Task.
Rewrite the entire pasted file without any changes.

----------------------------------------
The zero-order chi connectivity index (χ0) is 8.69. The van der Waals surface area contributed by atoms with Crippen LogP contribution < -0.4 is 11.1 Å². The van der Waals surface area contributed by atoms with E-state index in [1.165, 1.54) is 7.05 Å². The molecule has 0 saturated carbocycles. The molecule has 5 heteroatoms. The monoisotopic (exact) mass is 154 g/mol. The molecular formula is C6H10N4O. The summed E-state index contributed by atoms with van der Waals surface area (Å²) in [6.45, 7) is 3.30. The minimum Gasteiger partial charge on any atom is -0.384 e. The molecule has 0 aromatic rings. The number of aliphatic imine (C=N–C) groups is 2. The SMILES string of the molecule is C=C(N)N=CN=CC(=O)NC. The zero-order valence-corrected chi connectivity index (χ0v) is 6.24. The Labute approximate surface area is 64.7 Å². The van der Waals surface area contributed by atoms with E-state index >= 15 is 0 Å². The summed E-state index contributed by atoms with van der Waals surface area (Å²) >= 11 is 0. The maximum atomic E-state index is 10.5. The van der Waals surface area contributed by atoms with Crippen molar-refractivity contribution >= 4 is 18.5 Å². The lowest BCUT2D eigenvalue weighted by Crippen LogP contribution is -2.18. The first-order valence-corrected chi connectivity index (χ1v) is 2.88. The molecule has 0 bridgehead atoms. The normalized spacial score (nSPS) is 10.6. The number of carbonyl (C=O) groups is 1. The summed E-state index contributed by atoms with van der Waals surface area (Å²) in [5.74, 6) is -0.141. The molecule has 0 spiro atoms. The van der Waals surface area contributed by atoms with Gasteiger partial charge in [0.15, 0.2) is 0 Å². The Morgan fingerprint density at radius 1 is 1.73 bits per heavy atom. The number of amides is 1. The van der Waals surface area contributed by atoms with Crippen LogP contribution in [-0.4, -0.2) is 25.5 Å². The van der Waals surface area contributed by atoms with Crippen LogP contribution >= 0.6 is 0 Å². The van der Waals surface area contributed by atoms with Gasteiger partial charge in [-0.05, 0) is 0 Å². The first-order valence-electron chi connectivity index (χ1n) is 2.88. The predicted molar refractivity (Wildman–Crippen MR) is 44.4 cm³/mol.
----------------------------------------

The zero-order chi connectivity index (χ0) is 8.69. The van der Waals surface area contributed by atoms with Crippen LogP contribution < -0.4 is 11.1 Å². The van der Waals surface area contributed by atoms with E-state index in [1.165, 1.54) is 7.05 Å². The molecule has 0 saturated carbocycles. The molecule has 5 heteroatoms. The monoisotopic (exact) mass is 154 g/mol. The molecular formula is C6H10N4O. The summed E-state index contributed by atoms with van der Waals surface area (Å²) in [6.45, 7) is 3.30. The minimum Gasteiger partial charge on any atom is -0.384 e. The molecule has 0 aromatic rings. The number of aliphatic imine (C=N–C) groups is 2. The SMILES string of the molecule is C=C(N)N=CN=CC(=O)NC. The zero-order valence-corrected chi connectivity index (χ0v) is 6.24. The Labute approximate surface area is 64.7 Å². The van der Waals surface area contributed by atoms with E-state index >= 15 is 0 Å². The summed E-state index contributed by atoms with van der Waals surface area (Å²) >= 11 is 0. The maximum atomic E-state index is 10.5. The van der Waals surface area contributed by atoms with Crippen molar-refractivity contribution >= 4 is 18.5 Å². The lowest BCUT2D eigenvalue weighted by Crippen LogP contribution is -2.18. The first-order valence-corrected chi connectivity index (χ1v) is 2.88. The molecule has 0 bridgehead atoms. The normalized spacial score (nSPS) is 10.6. The number of carbonyl (C=O) groups is 1. The summed E-state index contributed by atoms with van der Waals surface area (Å²) in [5.74, 6) is -0.141. The molecule has 0 spiro atoms. The van der Waals surface area contributed by atoms with Gasteiger partial charge in [0.15, 0.2) is 0 Å². The Morgan fingerprint density at radius 1 is 1.73 bits per heavy atom. The number of amides is 1. The van der Waals surface area contributed by atoms with Crippen LogP contribution in [-0.4, -0.2) is 25.5 Å². The van der Waals surface area contributed by atoms with Crippen LogP contribution >= 0.6 is 0 Å². The van der Waals surface area contributed by atoms with Gasteiger partial charge in [-0.05, 0) is 0 Å². The first-order valence-electron chi connectivity index (χ1n) is 2.88. The predicted molar refractivity (Wildman–Crippen MR) is 44.4 cm³/mol.